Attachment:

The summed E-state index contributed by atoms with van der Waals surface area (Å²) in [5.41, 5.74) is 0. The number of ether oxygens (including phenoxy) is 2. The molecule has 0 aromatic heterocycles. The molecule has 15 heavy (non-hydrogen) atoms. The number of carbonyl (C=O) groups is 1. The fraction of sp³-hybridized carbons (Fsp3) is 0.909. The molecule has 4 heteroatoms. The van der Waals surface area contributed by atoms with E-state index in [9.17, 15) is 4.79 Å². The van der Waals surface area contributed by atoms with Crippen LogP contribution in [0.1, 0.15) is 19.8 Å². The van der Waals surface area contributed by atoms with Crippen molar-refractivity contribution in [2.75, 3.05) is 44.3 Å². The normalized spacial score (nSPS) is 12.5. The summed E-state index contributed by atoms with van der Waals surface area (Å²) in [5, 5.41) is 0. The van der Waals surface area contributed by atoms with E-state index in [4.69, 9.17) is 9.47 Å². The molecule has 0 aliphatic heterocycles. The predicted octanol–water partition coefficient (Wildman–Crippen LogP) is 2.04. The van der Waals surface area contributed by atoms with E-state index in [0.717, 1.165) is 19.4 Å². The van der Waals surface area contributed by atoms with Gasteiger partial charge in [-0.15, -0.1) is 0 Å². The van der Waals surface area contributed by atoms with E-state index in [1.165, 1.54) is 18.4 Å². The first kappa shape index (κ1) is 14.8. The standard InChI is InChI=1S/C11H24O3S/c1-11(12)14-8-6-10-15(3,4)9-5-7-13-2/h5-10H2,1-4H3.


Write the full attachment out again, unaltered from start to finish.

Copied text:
The summed E-state index contributed by atoms with van der Waals surface area (Å²) in [5.41, 5.74) is 0. The number of ether oxygens (including phenoxy) is 2. The molecule has 0 aromatic heterocycles. The molecule has 15 heavy (non-hydrogen) atoms. The number of carbonyl (C=O) groups is 1. The fraction of sp³-hybridized carbons (Fsp3) is 0.909. The molecule has 4 heteroatoms. The van der Waals surface area contributed by atoms with E-state index in [9.17, 15) is 4.79 Å². The van der Waals surface area contributed by atoms with Crippen LogP contribution in [0.1, 0.15) is 19.8 Å². The van der Waals surface area contributed by atoms with Crippen molar-refractivity contribution in [2.75, 3.05) is 44.3 Å². The normalized spacial score (nSPS) is 12.5. The summed E-state index contributed by atoms with van der Waals surface area (Å²) in [5, 5.41) is 0. The van der Waals surface area contributed by atoms with E-state index in [4.69, 9.17) is 9.47 Å². The molecule has 0 aliphatic heterocycles. The predicted octanol–water partition coefficient (Wildman–Crippen LogP) is 2.04. The van der Waals surface area contributed by atoms with E-state index in [0.717, 1.165) is 19.4 Å². The van der Waals surface area contributed by atoms with Gasteiger partial charge in [-0.15, -0.1) is 0 Å². The van der Waals surface area contributed by atoms with E-state index in [1.165, 1.54) is 18.4 Å². The first kappa shape index (κ1) is 14.8. The standard InChI is InChI=1S/C11H24O3S/c1-11(12)14-8-6-10-15(3,4)9-5-7-13-2/h5-10H2,1-4H3.